The British Academy of Jewellery is delighted to announce the winners of its Pins of Praise design competition, launched in support of NHS staff and volunteers working to save lives during the Covid-19 pandemic.
Images; Elisabeth Barton | Caitlin Rawe | Kristina Lindsay | Jacqueline Chisholm
Open to both BAJ students and the general public, the competition challenged participants to use their CAD skills to design a brooch pin that will be sold to raise money for NHS Charities Together, a membership organisation representing and supporting over 250 NHS charities.
Designs were judged by a panel of professional jewellers and NHS workers, who selected one winner from the external entries and three from the BAJ community. The winning external design came from Elisabeth Barton, while Caitlin Rawe, Jacqueline Chisholm and Kristina Lindsay were selected as the student winners.
BAJ was thrilled to receive such a wide range of imaginative entries and would like to thank everyone who took part in Pins of Praise. The competition’s exacting judging criteria were a reflection of the extremely high quality of all the designs that were submitted.
Elisabeth’s winning design, which features two hands holding each other in the outline of a heart, was inspired by the experiences of members of her own family working on the frontline of the NHS during the pandemic.
Illustration by Caitlin Rawe
“After talking to my NHS family members about how they felt working through this time, the main words that they used were unity, community and togetherness,” explained the designer. “I felt the holding of hands was the best way to symbolise these words. Putting them in an outline of a heart shows the love and pride that we have for the NHS in the UK.”
Elisabeth, who has 10 years’ experience in the jewellery industry and has run her own CAD design business since 2019, also added that she “was pleased to see a jewellery competition that showcased CAD and 3D printing skills.”
“Although this new technology is widely used within the trade they don’t necessarily get recognised as a discipline within their own right,” she said, highlighting BAJ’s commitment to industry-relevant education.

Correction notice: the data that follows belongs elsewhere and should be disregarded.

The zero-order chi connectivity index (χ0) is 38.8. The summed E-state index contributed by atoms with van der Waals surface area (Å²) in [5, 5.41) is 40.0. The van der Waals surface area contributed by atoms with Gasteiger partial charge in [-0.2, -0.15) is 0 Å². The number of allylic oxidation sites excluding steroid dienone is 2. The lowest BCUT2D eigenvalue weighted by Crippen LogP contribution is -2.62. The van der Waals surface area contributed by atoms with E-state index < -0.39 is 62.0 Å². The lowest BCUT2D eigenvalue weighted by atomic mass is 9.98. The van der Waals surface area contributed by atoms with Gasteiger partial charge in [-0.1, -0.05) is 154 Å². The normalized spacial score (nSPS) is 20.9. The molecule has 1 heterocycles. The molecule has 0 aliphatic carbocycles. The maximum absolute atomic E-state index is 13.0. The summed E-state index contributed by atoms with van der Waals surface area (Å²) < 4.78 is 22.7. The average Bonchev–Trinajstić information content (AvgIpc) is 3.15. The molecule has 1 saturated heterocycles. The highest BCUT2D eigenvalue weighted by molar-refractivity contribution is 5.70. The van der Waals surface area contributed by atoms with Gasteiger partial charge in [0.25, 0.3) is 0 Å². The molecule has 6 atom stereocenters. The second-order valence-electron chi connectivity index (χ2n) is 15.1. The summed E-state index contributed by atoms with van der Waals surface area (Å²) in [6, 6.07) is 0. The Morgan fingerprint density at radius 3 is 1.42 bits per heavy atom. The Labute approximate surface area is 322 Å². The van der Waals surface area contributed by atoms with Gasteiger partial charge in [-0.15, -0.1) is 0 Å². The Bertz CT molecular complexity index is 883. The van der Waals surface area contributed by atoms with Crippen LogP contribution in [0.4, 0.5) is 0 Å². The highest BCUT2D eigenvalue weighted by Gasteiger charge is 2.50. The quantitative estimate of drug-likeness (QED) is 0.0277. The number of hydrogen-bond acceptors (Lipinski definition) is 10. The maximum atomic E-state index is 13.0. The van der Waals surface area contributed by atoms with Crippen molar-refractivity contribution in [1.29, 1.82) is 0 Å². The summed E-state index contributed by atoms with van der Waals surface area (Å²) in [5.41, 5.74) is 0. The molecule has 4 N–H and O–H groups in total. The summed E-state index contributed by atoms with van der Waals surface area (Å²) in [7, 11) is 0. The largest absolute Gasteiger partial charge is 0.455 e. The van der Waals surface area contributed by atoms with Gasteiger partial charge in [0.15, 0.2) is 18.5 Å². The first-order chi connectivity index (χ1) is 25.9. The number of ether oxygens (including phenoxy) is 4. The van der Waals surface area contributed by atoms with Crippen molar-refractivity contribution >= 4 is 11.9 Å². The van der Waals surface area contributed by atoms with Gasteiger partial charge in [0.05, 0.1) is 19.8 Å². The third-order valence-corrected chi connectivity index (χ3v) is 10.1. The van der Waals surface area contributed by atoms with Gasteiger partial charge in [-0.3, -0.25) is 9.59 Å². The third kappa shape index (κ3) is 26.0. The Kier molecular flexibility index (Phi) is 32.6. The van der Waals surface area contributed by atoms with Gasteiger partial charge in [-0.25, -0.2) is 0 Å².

Lindsay’s brooch also focuses on the image of holding hands, symbolising the care offered by NHS workers. Rawe’s design, on the other hand, features a beetle holding a heart aloft in its pincers, while Chilsholm’s combines a folded facemask with botanical elements.
“The entries were all amazing, with such a high standard of creativity – I loved that there was such a variety and range of ideas. They all had outstanding features so it was so hard to choose just three,” said Pins of Praise competition judge Tim Haddon, an NHS paramedic working with the East Midlands Ambulance Service.
The winning Pins of Praise designs will be produced and sold through the BAJ website, with all profits going to NHS Charities Together. BAJ is pleased to be able to support the medical community at a time when the invaluable contribution of health workers is more important than ever.
“The Covid-19 pandemic has been challenging for everyone, but the tireless efforts of frontline NHS workers and volunteers during this time are deserving of our utmost gratitude and respect,” commented Kate Rieppel, Head of Academy at BAJ. “The Pins of Praise competition is BAJ’s way of thanking the members of the healthcare community for their hard work and sacrifice during the pandemic.”
“I saw the Pins of Praise competition on Instagram and wanted to enter straight away. I have family in the NHS working on the front line so meant a lot to design something with them in mind. At the beginning of lockdown I was involved with distributing 3D printed ear defenders and some visors to our local health care centres and hospital.
I enjoyed working on a competition that utilised CAD and 3D printing as these are the mediums I work in day to day.
As a new business, the timing of lockdown was unfortunate, so it was great having this competition to focus on. I was pleased to see a jewellery competition that showcased CAD and 3D printing skills.”
“Caitlin’s design really appeals to nature-loving people and it’s so striking. It conveys love but also the fragility of life. I also loved Jacqueline’s design that was based around a face mask. This is a significant symbol for the pandemic. Originally the masks were mainly for NHS/ Care staff but now they’re widely worn by everyone and becoming a part of everyday life – I think has made people aware of how uncomfortable PPE can be. A REALLY tough decision as they were all brilliant!”
– Tim Haddon, NHS paramedic and Pins of Praise competition judge
See the winning entries below